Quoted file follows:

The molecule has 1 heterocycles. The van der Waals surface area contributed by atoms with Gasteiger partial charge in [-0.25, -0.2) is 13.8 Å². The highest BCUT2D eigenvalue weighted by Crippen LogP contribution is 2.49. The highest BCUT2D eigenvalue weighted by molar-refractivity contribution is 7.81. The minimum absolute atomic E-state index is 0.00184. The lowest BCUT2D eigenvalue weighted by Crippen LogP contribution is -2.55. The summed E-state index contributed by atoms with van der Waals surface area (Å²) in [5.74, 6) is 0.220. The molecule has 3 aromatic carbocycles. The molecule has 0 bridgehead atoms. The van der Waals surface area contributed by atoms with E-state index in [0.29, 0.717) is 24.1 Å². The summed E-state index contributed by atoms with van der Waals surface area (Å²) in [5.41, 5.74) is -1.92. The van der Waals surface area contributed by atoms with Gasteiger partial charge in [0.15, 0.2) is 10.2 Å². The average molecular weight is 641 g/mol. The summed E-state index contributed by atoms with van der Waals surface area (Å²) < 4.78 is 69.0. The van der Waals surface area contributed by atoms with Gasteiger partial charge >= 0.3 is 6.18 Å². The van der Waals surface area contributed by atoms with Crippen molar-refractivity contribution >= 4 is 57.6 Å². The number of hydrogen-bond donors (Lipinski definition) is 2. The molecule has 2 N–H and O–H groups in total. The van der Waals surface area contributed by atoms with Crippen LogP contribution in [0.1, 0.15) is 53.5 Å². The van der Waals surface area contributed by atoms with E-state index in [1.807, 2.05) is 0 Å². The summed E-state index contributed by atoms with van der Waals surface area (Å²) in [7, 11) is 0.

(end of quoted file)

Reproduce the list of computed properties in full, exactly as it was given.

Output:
The molecule has 1 heterocycles. The van der Waals surface area contributed by atoms with Gasteiger partial charge in [-0.25, -0.2) is 13.8 Å². The highest BCUT2D eigenvalue weighted by Crippen LogP contribution is 2.49. The highest BCUT2D eigenvalue weighted by molar-refractivity contribution is 7.81. The minimum absolute atomic E-state index is 0.00184. The lowest BCUT2D eigenvalue weighted by Crippen LogP contribution is -2.55. The summed E-state index contributed by atoms with van der Waals surface area (Å²) in [5.74, 6) is 0.220. The molecule has 3 aromatic carbocycles. The molecule has 0 bridgehead atoms. The van der Waals surface area contributed by atoms with E-state index in [0.29, 0.717) is 24.1 Å². The summed E-state index contributed by atoms with van der Waals surface area (Å²) in [5.41, 5.74) is -1.92. The van der Waals surface area contributed by atoms with Gasteiger partial charge in [0.15, 0.2) is 10.2 Å². The average molecular weight is 641 g/mol. The summed E-state index contributed by atoms with van der Waals surface area (Å²) < 4.78 is 69.0. The van der Waals surface area contributed by atoms with Gasteiger partial charge >= 0.3 is 6.18 Å². The van der Waals surface area contributed by atoms with Crippen molar-refractivity contribution >= 4 is 57.6 Å². The number of hydrogen-bond donors (Lipinski definition) is 2. The molecule has 2 N–H and O–H groups in total. The van der Waals surface area contributed by atoms with Crippen LogP contribution in [0.1, 0.15) is 53.5 Å². The van der Waals surface area contributed by atoms with E-state index in [1.807, 2.05) is 0 Å². The summed E-state index contributed by atoms with van der Waals surface area (Å²) in [7, 11) is 0.